Analy High School '89
University of California, Los Angeles '94
Showrunner, Burn Notice
He may have attended SCDS for only seventh and eighth grades, but Matt Nix has formed a deep attachment to our community. As a founding student and son of Founding Headmaster Philip C. Nix, Matt, his sister Esmé, and the children of the other founding families shared their parents’ sense of purpose during our start-up.
“We were at SCDS when it was an office in an office park,” Matt says. “We knew our parents were doing something special and we stay connected because of that involvement.”
Matt, who became the school’s second alumni trustee last year, credits SCDS’s first alumni trustee and fellow founding student, Rob Fisher ’85, for prompting his involvement. “My decision to accept Scott Lummer’s very persuasive invitation to join the board had a lot to do with Rob already being a trustee. That he would still be involved in the school, especially as a trustee, had a huge influence on me.”
He also accepted because he loved going to school when he was at SCDS. “The junior high years are hard for many, but I remember being twelve years old, and every Sunday being excited to go to school the next day. For me, weekends were no better than weekdays; no part of me didn’t want to go to school.”
Matt remembers an upper division that had far fewer students than our current grades 6-8. “There were only a few of us in sixth, seventh, and eighth grades. We enjoyed a unique individualized experience driven by students learning as much as they wanted and could learn,” he says.
“I was with really smart people (students and teachers) who were passionate about what they were doing and ridiculously smart and enthusiastic about what they were learning. One of my buddies advanced through pre-Algebra, Algebra, Geometry, Trigonometry, Pre-Calculus, and Calculus before graduating from eighth grade.
“But, SCDS also was a place where people with different skill levels co-existed and understood each other’s strengths. The school wasn’t just about academics or gifted students, though. We had athletes, actors, musicians. There was diversity so that people were able to contribute to the community according to their strengths.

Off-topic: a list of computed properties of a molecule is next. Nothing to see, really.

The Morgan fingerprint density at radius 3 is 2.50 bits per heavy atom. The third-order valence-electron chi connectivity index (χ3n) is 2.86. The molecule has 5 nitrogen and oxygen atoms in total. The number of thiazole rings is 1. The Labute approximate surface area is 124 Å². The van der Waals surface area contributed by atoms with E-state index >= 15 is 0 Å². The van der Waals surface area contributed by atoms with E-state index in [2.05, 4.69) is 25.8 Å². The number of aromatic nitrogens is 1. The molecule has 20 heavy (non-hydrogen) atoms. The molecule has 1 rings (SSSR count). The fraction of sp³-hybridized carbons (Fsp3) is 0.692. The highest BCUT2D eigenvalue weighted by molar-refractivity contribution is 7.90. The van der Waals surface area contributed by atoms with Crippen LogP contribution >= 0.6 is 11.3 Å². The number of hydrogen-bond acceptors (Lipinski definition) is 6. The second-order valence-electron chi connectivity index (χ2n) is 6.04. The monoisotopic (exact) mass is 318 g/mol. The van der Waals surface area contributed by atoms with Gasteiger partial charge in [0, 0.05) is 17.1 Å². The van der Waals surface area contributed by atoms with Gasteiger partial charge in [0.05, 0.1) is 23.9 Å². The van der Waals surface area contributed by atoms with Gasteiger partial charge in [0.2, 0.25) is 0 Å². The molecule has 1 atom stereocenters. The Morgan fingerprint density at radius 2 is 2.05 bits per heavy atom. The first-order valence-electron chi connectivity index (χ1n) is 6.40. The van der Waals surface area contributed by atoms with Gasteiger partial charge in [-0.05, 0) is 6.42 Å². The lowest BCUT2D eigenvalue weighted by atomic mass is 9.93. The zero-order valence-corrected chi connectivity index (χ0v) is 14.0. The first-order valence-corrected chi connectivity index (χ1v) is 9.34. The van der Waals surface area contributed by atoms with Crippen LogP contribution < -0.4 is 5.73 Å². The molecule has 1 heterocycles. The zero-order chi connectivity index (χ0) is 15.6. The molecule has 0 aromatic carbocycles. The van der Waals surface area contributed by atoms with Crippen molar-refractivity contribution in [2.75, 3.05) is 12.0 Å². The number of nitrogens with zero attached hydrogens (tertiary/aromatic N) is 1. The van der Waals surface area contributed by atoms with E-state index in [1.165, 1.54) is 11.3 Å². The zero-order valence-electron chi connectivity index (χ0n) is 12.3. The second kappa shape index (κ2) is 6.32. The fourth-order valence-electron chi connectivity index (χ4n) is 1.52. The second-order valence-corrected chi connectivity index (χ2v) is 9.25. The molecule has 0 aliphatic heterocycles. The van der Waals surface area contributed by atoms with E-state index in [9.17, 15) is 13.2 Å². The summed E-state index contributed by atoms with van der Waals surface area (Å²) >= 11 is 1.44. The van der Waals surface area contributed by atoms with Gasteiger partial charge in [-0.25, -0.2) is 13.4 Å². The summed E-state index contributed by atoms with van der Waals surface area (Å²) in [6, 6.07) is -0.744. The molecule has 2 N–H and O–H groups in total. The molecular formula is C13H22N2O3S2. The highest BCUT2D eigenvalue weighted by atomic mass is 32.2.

“I also realized that school is an opportunity to learn from smart people things I could know and use. I became very excited about what I could get out of school and sought those opportunities.”
In addition to his strong academics, Matt gravitated to school leadership. He was senior class president at Analy H.S., and is an active alumnus at UCLA, where he graduated magna cum laude with honors. He also enjoyed a unique relationship with an SCDS leader…his dad.
“I rode to and from school with him every day. I got to see what my dad did. I also got a wonderful understanding of what work was, and what it could be. My dad was creating an environment for me and all of our friends. Being witness to that experience influenced who I became and what I do as a professional,” Matt says.
“I learned what my dad did to create community, how he spoke to people, and see how he dealt with issues. He was running a community of one hundred to two hundred people engaged in common enterprise, and everyone worked together to make it happen. Perhaps not coincidentally, today I’m managing a community of two hundred people engaged in common enterprise, and everyone works together to make it happen.”
Matt’s experience as an SCDS student has also provided him a unique frame of reference for judging the strengths of the schools his children—Charlie, Esmé, and Mateo—attend in the Los Angeles area. “I look for involved parents—a level of involvement and commitment that is special. I’m interested in whether there really is a sense of community and how the members of that community treat its members. SCDS flourished as a young school (and continues to do so today) because of a community that is deeply committed to the school and to each other.